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Space Science

Mid-Atlantic Commercial Spaceport Makes First Launch 67

PeeAitchPee writes "East Coast residents of the US were treated to the first launch from the mid-Atlantic region's commercial spaceport. The 69-foot Minotaur I rocket soared from the launch pad at 7 a.m. ET, after teams spent the week resolving a glitch in software for one of the satellites that had scrubbed a liftoff on Monday. I witnessed the launch while driving to BWI airport this morning and it was beautiful! It left a zig-zag contrail in the southern sky and the separation / ignition of one of the upper stages was clearly visible." The spaceport, a commercial collaboration of Virginia and Maryland, is on the Delmarva peninsula south of the Maryland line, just west of Chincoteague Island.
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Mid-Atlantic Commercial Spaceport Makes First Launch

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  • by Oopsz ( 127422 ) on Saturday December 16, 2006 @03:47PM (#17270804) Homepage
    2,000,000. [] Some would argue that's a bargain..
  • by Anonymous Coward on Saturday December 16, 2006 @04:14PM (#17270986)
    Details I find are always sparse on the website, but here []
  • by YrWrstNtmr ( 564987 ) on Saturday December 16, 2006 @04:56PM (#17271278)
    No, this looks like a fiscal boondoggle to me. And with the recent change in the membership of the US House of Repesentatives and Senate, one wonders whether or not anything else will ever launch from there.

    This is not a new construction. This is land (and launch pads) leased from the Wallops Island [] facility. NASA has been launching stuff from there for decades.
  • by Anonymous Coward on Saturday December 16, 2006 @05:15PM (#17271388)
    Can be found at: []
  • by jayteedee ( 211241 ) on Saturday December 16, 2006 @05:33PM (#17271530)
    So many problems. Lets see, where to start? Lets start with the word "cobbled" shall we. You NEVER just cobble together some rocket motors. When OSC (or others) use military rockets, there is an extensive retrofit to each motor: V-band separation instead of linear shape charges, replace liquid injection systems with thrust vector controllers, entirely new avionics, new safe and arm devices, new wiring, new raceway, batteries, etc. Plus, as the acticle CLEARLY stated, it was 2 military motors (Minuteman, probably SR-70 and M-55) and two motors from the Pegasus vehicle. Plus most of the re-used military rockets are re-poures with the cheapest ones I've seen being about $6 million (SR-19 motors). The Air Force didn't re-pay for these motors, but you can bet a civilian launch of the same vehicle would have to figure in the extra cost of the used military motors.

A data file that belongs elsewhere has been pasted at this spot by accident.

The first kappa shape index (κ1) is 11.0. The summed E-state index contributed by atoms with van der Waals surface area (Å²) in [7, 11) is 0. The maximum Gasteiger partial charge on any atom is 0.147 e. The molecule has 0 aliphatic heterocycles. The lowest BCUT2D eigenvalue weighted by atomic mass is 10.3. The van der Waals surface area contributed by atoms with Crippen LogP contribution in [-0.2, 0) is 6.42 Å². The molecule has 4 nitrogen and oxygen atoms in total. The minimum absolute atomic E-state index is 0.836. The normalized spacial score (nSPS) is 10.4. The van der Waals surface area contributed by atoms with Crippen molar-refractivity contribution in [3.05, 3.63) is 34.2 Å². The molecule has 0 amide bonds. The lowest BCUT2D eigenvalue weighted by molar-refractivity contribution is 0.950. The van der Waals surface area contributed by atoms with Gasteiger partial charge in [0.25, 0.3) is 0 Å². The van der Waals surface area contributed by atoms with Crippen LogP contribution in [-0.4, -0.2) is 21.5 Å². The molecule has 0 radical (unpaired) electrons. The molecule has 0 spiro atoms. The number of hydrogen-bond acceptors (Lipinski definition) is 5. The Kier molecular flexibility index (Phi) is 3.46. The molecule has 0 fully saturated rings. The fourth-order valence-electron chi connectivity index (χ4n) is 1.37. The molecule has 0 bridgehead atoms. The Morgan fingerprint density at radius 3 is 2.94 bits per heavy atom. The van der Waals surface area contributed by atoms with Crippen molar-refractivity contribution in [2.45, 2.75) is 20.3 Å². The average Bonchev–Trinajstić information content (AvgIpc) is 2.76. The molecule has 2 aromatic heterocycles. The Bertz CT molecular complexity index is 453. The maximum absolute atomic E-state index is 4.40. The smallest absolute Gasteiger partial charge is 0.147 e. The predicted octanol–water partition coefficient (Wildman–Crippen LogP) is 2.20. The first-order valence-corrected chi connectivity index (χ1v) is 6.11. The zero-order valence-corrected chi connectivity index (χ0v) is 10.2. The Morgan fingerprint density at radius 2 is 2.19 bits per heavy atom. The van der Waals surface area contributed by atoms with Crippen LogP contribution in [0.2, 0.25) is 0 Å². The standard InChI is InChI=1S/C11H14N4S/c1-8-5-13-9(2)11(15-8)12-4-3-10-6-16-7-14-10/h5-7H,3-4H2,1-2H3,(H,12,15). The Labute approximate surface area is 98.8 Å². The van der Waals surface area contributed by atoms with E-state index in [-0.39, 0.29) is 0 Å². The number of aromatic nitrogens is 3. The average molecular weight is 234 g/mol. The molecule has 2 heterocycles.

So what if it's a economically challened area, the STATE (and then states) funded the launch pad, NOT the feds. They are lifting themselves up for their own area, not looking for federal handouts. And ranges DON'T hire rocket scientists at all (unless the scientist is looking for a stiff pay cut). These are typical building maintenance and electronic types. Even if they could launch from their own port, it presents two problems. ALL federally controlled space ports are overpriced since their government jobs, and they want/need to have launch sites in different areas to allow different orbital insertion planes. The bottom line is the military likes having places like this or Spaceport Alaska to give them more options and lower overhead.

    You should also point to this launch site, since it's a heck of a lot closer: hSites.html#WallopsIsland []

    And no, most military launches aren't any more secure than civilian launches. EVERYBODY is concerned when there is a multi-million dollar highly-explosive vehicle sitting on the launchpad. Only some launches are under super tight security (and contained unlabelled/mis-labelled cargo).
  • by Anonymous Coward on Saturday December 16, 2006 @08:36PM (#17272812)
    This is what you're looking for: Sea-Launch []

Karl's version of Parkinson's Law: Work expands to exceed the time alloted it.